TO THE BREED STANDARD
Joseph Byer, Jr., Research Editor
This small addition to Kennel Club judging contracts can promote judging in adherence to the breed standard and preserve features of purebred type.
The educational requirements to become an AKC judge would benefit purebred dogs
if to raise the bar of educational excellence in a couple of areas.
It is a generally accepted academic principle that exams are a teaching tool. Judges are given a quiz on the breed’s standard as part of the AKC’s requirements to be
approved. It is a 25-question test that does not touch on all requirements, not even some of the fundamental ones and it is an open book quiz.
If the test the American Kennel Club is administering to its judging
applicants is lacking in breed fundamentals, we can then understand why the results produced by their judges are also seriously compromised in both quality and breed excellence.
Here are some random examples.
The Rottweiler Standard describes a docked tail and yet the test given to judge the breed contains ZERO questions about tails. Consequently 8 Rottweilers with long tails have earned a Championship.
Alaskan Malamutes with level toplines are being
awarded because they are magnificent looking, BUT a sloping topline is one of the three essential things needed to retain their individual characteristics.
The Spinone standard emphasizes that it is a “head” breed and yet the test does not emphasize the head? Is this why there are many Spinone being shown and finished with bad heads?
The Doberman Pinscher is a cropped and docked breed yet not one breed test question mentions this fact. Notably the Doberman is the only cropped breed with NO description of a dropped ear in the Breed Standard yet judges are putting up uncropped Dobermans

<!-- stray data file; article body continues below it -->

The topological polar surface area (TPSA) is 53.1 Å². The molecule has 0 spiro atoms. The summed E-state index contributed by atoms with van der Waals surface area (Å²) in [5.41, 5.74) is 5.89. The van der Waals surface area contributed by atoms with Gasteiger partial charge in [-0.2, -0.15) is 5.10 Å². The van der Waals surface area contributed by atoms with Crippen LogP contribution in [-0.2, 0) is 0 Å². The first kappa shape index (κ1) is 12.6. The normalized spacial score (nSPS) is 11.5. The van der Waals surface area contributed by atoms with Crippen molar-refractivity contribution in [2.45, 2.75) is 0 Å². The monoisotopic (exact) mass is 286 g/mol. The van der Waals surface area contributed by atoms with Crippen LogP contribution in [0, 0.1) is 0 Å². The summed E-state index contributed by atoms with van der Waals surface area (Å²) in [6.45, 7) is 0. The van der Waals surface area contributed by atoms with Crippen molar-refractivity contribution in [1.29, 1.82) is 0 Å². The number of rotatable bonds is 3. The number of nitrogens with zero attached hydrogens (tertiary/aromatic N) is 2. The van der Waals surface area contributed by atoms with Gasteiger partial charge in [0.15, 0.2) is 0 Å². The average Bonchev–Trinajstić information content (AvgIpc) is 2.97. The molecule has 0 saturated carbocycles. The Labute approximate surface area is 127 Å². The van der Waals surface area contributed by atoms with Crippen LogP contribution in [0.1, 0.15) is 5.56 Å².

In Cardigan Welsh Corgis, judges may penalize a high tail
carriage by confusing that with a high tail set which the Standard
deems a serious fault. Should the test questions make this distinction?
Breeders are dismayed that Chesapeake Bay Retrievers are being
awarded with coats that have been “played with”, i.e. stripping out undercoat, back-brushing and
use of thickening agents. Coat is an important breed characteristic.
Conversely, some judges are eliminating Nova Scotia Duck Tolling Retriever exhibits just because the tail lacks a white tip
but this is NOT a requirement in the breed standard! There are two judging test questions that fail to make clear the standard’s statements on tail color.
The Schipperkes Standard states that either a level or scissors bite is acceptable yet there are judges disregarding this when judging the breed. A possible reason may be the AKC test; the only applicable test question is about a slightly overshot bite.
All Parent Clubs need to redouble their efforts to educate judges properly and combine it with our next step in order to be as proactive as possible.
Let me suggest that breed club show chairs have completely missed the boat by not tightening up their contracts with clauses to protect the Breed Standard requirements. Breed clubs are responsible for the protection and preservation of their breed so they should work with show giving member and host clubs to ensure the continuance of a standard-conforming purebred dog.
With all the attorneys as AKC judges and dog club members you would think sound legal practices would be followed, after all isn’t “Contracts 101” the first year of law school?
The contract between judges and clubs covers transportation, food, travel and the judge’s fee but
most overlook the most important, underlying reason for all of exhibiting; the promulgation of the breed standard.
The judge’s contract does not in any way dictate how the judge is to perform
but every kennel club should properly exercise its right and duty to preserve breed type.
TheJudgesPlace.com EST 2005 ©
Feb 2015 R1172203
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